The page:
You are an elected official and should not hide behind the anonymity afforded non-elected persons on these threads.

Please use your name when defending yourself or criticizing others.

Citizen/Voter


Posted by Jane, a resident of Avila
on Jul 25, 2008 at 7:17 pm

To 'just the facts' or whoever you may be (if you are elected official, perhaps you need to check with the city clerk by rereading ordinance 1974)--

The hilltop villa you refer to resulting in the destruction of the hilltop and cutting down native trees that Hosterman approved over the objections of environmentalist Matt Sullivan and former School Board member Cindy McGovern was 13,140 square feet comprised of 9,990 square feet on two stories and 3,150 square feet of a habitable basement with second unit. Hosterman also approved a 1,785 square foot 5-car garage, a 660 square foot cabana, a 185 square foot pool bathroom, and a 165 square from greenhouse with this development.


Posted by just the facts, a resident of Danbury Park
on Jul 25, 2008 at 7:43 pm

Meg,

Thanks for the compliment but I'm not Mayor Hosterman and in fact didn't vote for her in the last election. I'm just an informed citizen concerned about the direction the City is taking and wanting debates and discussions to be civil and based on the facts, not on hatred or being a sore loser of the Mayor and current City Council. BTW, who has taken papers out is public information, what's the big deal?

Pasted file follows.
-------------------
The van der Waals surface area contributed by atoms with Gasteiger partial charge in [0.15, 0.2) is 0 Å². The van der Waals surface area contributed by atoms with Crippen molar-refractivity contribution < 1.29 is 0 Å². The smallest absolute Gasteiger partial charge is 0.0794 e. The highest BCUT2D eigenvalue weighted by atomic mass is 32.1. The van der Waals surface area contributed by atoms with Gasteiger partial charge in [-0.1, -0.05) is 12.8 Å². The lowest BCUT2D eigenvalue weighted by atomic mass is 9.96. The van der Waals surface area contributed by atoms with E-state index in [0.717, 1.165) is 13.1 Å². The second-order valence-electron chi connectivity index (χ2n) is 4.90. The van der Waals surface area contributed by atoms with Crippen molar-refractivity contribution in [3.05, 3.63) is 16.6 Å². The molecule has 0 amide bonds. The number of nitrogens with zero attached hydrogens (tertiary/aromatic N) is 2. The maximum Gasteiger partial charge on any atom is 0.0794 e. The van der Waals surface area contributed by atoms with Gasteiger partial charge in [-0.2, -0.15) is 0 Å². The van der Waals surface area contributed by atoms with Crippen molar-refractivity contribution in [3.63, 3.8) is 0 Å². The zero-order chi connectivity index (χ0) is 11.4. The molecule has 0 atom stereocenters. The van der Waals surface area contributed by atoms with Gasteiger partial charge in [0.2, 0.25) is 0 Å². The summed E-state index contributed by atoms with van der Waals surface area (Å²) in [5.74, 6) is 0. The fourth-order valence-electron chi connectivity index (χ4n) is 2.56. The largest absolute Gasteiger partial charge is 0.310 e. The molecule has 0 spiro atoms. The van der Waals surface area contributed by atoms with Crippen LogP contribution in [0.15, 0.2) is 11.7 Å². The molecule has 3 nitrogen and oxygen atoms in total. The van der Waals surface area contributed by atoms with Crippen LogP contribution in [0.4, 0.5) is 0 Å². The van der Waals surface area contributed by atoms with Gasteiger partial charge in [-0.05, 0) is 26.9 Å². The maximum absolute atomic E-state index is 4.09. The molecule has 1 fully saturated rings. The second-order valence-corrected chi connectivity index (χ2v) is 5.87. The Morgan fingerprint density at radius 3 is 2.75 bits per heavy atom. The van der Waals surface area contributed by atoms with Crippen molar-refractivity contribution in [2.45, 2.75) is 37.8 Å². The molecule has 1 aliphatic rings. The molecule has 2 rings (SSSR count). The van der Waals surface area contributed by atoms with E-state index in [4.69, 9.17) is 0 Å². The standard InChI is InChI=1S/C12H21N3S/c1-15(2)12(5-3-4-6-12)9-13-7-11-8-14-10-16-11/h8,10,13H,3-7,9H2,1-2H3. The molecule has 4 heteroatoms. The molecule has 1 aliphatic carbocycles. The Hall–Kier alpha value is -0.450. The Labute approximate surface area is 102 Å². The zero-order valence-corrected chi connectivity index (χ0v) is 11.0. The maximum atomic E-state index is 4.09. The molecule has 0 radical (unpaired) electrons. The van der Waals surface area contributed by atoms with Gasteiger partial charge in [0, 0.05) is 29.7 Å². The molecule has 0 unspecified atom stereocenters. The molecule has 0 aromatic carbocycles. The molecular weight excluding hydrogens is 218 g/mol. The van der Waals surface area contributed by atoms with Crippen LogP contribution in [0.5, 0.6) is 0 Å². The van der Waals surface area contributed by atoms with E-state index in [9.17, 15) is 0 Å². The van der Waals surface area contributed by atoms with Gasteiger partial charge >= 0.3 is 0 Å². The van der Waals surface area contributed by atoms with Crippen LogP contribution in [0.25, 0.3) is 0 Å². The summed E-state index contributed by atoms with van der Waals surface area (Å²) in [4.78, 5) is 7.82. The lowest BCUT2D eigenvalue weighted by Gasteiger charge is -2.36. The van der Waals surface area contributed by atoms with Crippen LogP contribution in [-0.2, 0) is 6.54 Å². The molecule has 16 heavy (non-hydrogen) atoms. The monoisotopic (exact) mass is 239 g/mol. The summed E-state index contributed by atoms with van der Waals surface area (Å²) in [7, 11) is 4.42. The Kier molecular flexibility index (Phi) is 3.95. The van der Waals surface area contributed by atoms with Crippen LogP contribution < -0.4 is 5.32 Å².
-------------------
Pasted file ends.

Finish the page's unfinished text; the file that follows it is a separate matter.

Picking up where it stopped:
Bob, if you check minutes of the planning commission meeting and city council meeting it lists the house as 9900 square feet with a 3150 square foot below ground basement and a 1785 square foot garage.
The planning commission didn't entitle expansion of the existing house. The City Council went further and didn't entitle some of the other existing structures so that they have to go back through the Planning Commission for review and approval. This is a bit different from the 23,000 square feet you listed above.

I am not defending or criticizing approval of this home, only stating what the facts are based on approved minutes.

Meg, I suspect what people are refering to is that Councilwoman McGovern lives in a house on a hill that wouldn't be approved with the proposed initiative. People have a problem with her defending the initiative given that she lives on a hill. Also, several other speakers in favor of the initiative live on hills. But yes, Kay is the one person that doesn't.


Posted by Jack, a resident of Downtown
on Jul 25, 2008 at 8:36 pm